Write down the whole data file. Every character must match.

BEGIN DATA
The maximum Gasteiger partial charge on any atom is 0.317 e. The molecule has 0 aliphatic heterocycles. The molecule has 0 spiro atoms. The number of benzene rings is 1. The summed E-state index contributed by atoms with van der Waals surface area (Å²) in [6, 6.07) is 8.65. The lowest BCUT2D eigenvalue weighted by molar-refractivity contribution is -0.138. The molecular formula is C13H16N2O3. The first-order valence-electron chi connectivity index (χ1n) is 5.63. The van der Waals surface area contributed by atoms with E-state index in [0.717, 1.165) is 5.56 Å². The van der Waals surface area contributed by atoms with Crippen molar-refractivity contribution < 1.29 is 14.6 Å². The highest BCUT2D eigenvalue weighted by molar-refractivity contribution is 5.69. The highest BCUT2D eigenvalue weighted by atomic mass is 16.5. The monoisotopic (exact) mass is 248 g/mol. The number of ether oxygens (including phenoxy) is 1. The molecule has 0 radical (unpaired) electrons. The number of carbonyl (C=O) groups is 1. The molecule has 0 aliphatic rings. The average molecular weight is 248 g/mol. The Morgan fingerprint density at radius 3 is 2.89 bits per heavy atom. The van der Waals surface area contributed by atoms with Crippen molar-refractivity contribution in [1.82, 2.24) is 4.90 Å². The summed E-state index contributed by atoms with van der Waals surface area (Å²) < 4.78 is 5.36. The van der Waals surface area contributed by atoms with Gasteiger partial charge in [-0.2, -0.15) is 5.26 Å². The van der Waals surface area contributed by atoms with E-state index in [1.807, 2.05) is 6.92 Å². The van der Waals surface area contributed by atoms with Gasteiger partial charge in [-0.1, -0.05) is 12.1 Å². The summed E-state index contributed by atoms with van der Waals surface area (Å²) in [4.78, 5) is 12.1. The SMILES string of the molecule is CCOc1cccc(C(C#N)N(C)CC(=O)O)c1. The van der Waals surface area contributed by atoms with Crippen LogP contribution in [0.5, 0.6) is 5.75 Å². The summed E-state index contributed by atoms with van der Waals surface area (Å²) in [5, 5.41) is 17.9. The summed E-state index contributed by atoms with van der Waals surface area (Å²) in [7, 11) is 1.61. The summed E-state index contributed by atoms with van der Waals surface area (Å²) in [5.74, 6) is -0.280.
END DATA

The maximum Gasteiger partial charge on any atom is 0.317 e. The molecule has 0 aliphatic heterocycles. The molecule has 0 spiro atoms. The number of benzene rings is 1. The summed E-state index contributed by atoms with van der Waals surface area (Å²) in [6, 6.07) is 8.65. The lowest BCUT2D eigenvalue weighted by molar-refractivity contribution is -0.138. The molecular formula is C13H16N2O3. The first-order valence-electron chi connectivity index (χ1n) is 5.63. The van der Waals surface area contributed by atoms with E-state index in [0.717, 1.165) is 5.56 Å². The van der Waals surface area contributed by atoms with Crippen molar-refractivity contribution < 1.29 is 14.6 Å². The highest BCUT2D eigenvalue weighted by molar-refractivity contribution is 5.69. The highest BCUT2D eigenvalue weighted by atomic mass is 16.5. The monoisotopic (exact) mass is 248 g/mol. The number of ether oxygens (including phenoxy) is 1. The molecule has 0 radical (unpaired) electrons. The number of carbonyl (C=O) groups is 1. The molecule has 0 aliphatic rings. The average molecular weight is 248 g/mol. The Morgan fingerprint density at radius 3 is 2.89 bits per heavy atom. The van der Waals surface area contributed by atoms with Crippen molar-refractivity contribution in [1.82, 2.24) is 4.90 Å². The summed E-state index contributed by atoms with van der Waals surface area (Å²) < 4.78 is 5.36. The van der Waals surface area contributed by atoms with Gasteiger partial charge in [-0.2, -0.15) is 5.26 Å². The van der Waals surface area contributed by atoms with E-state index in [1.807, 2.05) is 6.92 Å². The van der Waals surface area contributed by atoms with Gasteiger partial charge in [-0.1, -0.05) is 12.1 Å². The summed E-state index contributed by atoms with van der Waals surface area (Å²) in [4.78, 5) is 12.1. The SMILES string of the molecule is CCOc1cccc(C(C#N)N(C)CC(=O)O)c1. The van der Waals surface area contributed by atoms with Crippen LogP contribution in [0.5, 0.6) is 5.75 Å². The summed E-state index contributed by atoms with van der Waals surface area (Å²) in [5, 5.41) is 17.9. The summed E-state index contributed by atoms with van der Waals surface area (Å²) in [7, 11) is 1.61. The summed E-state index contributed by atoms with van der Waals surface area (Å²) in [5.74, 6) is -0.280.